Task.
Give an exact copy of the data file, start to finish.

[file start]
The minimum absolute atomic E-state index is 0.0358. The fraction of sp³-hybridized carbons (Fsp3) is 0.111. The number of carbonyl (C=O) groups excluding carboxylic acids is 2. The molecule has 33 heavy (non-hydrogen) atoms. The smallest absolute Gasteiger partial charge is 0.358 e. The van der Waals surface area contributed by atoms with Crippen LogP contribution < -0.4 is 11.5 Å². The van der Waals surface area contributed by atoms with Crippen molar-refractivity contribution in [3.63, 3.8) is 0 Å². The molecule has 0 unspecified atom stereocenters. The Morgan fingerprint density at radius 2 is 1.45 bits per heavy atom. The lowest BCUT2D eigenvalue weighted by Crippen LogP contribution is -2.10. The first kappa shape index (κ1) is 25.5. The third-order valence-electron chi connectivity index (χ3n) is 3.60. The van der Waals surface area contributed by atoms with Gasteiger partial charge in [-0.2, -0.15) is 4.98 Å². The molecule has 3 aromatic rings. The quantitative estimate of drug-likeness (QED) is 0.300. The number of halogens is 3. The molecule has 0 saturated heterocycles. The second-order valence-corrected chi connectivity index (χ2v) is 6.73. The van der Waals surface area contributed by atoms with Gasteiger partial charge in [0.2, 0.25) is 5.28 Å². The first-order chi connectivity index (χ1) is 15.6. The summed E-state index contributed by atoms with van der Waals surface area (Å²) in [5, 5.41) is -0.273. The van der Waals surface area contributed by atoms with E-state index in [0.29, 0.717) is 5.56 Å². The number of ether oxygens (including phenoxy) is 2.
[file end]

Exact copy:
The minimum absolute atomic E-state index is 0.0358. The fraction of sp³-hybridized carbons (Fsp3) is 0.111. The number of carbonyl (C=O) groups excluding carboxylic acids is 2. The molecule has 33 heavy (non-hydrogen) atoms. The smallest absolute Gasteiger partial charge is 0.358 e. The van der Waals surface area contributed by atoms with Crippen LogP contribution < -0.4 is 11.5 Å². The van der Waals surface area contributed by atoms with Crippen molar-refractivity contribution in [3.63, 3.8) is 0 Å². The molecule has 0 unspecified atom stereocenters. The Morgan fingerprint density at radius 2 is 1.45 bits per heavy atom. The lowest BCUT2D eigenvalue weighted by Crippen LogP contribution is -2.10. The first kappa shape index (κ1) is 25.5. The third-order valence-electron chi connectivity index (χ3n) is 3.60. The van der Waals surface area contributed by atoms with Gasteiger partial charge in [-0.2, -0.15) is 4.98 Å². The molecule has 3 aromatic rings. The quantitative estimate of drug-likeness (QED) is 0.300. The number of halogens is 3. The molecule has 0 saturated heterocycles. The second-order valence-corrected chi connectivity index (χ2v) is 6.73. The van der Waals surface area contributed by atoms with Gasteiger partial charge in [0.2, 0.25) is 5.28 Å². The first-order chi connectivity index (χ1) is 15.6. The summed E-state index contributed by atoms with van der Waals surface area (Å²) in [5, 5.41) is -0.273. The van der Waals surface area contributed by atoms with E-state index in [0.29, 0.717) is 5.56 Å². The number of ether oxygens (including phenoxy) is 2.